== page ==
Listed Building

The only legal part of the listing is the address/name of site. Addresses and building names may have changed since the date of listing – see ‘About Listed Buildings’ below for more information.


Status: Designated


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Date Added
Local Authority
Dumfries And Galloway
Planning Authority
Dumfries And Galloway
NX 59982 54946
259982, 554946


Robert Mylne, architect, for James Murray of Broughton,

1763-5. Substantial, classically detailed country house.

Flanking wings raised and linking corridors added, Thomas

Boyd 1795. Extensive alterations and remodelling of interior,

addition of porch, 1833-7, J B Papworth. Grounds landscaped

by James Ramsay, late 18th-century Mid 20th-century extensive

and unsympathetic additions to flanking wings during

conversion to hotel.

Symmetrical layout, central 6-bay, pedimented, 3-storey

centre block linked by banded masonry corridor wings to

2-storey pavilions, further modern additions, especially to

left side. All built over deep basement. Polished granite

masonry with red sandstone architraves. Channelled to ground,

band course over ground.

CENTRAL BLOCK: 3-storey with 6 bays unusually arranged

1-2-2-1 with central 4 bays advanced under pediment with

oculus. To ground, projecting massive granite portico with

monolithic Doric columns supporting plain entablature,

pilastered porch, massive panelled doors. All windows single

light, red sandstone margins, sash and case with 12-pane

glazing, 2nd floor windows with 6-pane glazing. Heavy eaves

cornice, plain parapet. Tall corniced stacks, piend and

platform roof.

REAR ELEVATION: 3-bay with central 3-window bowed bay. Bowed

bay contains 2 storeys only, giving large formal rooms. 4-bay


PAVILIONS AND COMMUNICATING WINGS: 3-bay, 2-storey wings link

main house to 5-bay, 2-storey pavilions. Pavilions and upper

floor of wings have bays defined by pilasters, heavy cornice

over ground, balustraded parapet to pavilions. 5-bay flanks

to pavilions similarly treated.

REAR ELEVATION: both the corridor wings have suffered

incongruous alterations, that to left with full-height glazed

front, that to right with flat roofed terrace. The pavilions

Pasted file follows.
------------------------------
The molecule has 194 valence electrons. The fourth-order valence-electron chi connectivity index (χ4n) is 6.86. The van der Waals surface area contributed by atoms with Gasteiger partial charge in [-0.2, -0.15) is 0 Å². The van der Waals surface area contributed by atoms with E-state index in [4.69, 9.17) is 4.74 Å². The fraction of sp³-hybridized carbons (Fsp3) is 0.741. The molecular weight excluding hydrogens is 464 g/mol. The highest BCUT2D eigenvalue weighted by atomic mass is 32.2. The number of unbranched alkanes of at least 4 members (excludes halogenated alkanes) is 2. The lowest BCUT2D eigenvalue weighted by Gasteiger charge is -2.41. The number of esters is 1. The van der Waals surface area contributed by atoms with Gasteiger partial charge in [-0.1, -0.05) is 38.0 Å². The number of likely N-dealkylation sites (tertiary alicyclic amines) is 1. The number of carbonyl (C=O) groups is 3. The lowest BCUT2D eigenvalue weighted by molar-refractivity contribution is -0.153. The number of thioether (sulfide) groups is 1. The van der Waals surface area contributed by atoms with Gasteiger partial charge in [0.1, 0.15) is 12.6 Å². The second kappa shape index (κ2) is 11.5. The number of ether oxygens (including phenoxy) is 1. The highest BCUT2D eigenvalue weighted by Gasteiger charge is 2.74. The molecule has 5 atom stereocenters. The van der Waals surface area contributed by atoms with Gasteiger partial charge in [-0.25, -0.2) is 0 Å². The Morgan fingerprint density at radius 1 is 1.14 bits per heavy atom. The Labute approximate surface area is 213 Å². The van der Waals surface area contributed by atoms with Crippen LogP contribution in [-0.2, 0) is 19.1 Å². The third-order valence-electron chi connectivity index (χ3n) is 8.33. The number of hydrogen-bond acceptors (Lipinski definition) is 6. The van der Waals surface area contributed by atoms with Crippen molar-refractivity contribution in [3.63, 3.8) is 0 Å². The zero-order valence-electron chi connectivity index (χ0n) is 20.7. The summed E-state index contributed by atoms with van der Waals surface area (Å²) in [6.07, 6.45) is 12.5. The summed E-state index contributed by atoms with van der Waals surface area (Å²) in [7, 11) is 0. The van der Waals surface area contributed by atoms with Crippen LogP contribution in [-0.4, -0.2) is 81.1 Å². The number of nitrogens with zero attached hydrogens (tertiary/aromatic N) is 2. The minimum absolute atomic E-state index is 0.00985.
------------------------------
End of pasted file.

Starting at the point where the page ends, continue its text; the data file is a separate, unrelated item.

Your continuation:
retain more of their original appearance being lesser

versions of the main block. 5-bay with central 3-window bowed

bay, all windows sash and case with multi-pane glazing.

Piended slate roof, tall corniced stacks.

Flanking and recessed from the pavilions are large modern

blocks giving bedroom accommodation.

INTERIOR: Mostly dating from Papworth's 1837 alterations.

Elaborate marble hall with deeply coffered ceiling. Elaborate

plaster cornice work to main public rooms. Dining room with

fruit and flower cornice; bow-ended drawingroom with coved

ceiling, elaborate carved timber or marble chimneypieces.





About Listed Buildings

Listing is the way that a building or structure of special architectural or historic interest is recognised by law through the Planning (Listed Buildings and Conservation Areas) (Scotland) Act 1997.

We list buildings of special architectural or historic interest using the criteria published in the Historic Environment Scotland Policy Statement.

The information in the listed building record gives an indication of the special architectural or historic interest of the listed building(s). It is not a definitive historical account or a complete description of the building(s). The format of the listed building record has changed over time. Earlier records may be brief and some information will not have been recorded.

The only legal part of the listing is the address/name of site. Addresses and building names may have changed since the date of listing and if a number or name is missing from a listing address it may still be listed. Listing covers both the exterior and the interior and any object or structure fixed to the building. Listing can also cover structures not physically attached but which are part of the curtilage of the building, such as boundary walls, gates, gatepiers, ancillary buildings etc. The planning authority is responsible for advising on what is covered by the listing including the curtilage of a listed building. Since 1 October 2015 we have been able to exclude items from a listing. If part of a building is not listed, it will say that it is excluded in the statutory address and in the statement of special interest in the listed building record. The statement will use the word 'excluding' and quote the relevant section of the Historic Environment Scotland Act 2014. Some earlier listed building records may use the word 'excluding', but if the Act is not quoted, the record has not been revised to reflect current legislation.

If you want to alter, extend or demolish a listed building you need to contact your planning authority to see if you need listed building consent. The planning authority advises on the need for listed building consent and they also decide what a listing covers. The planning authority is the main point of contact for all applications for listed building consent.

Find out more about listing and our other designations at You can contact us on 0131 668 8716 or at


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Printed: 25/03/2019 03:33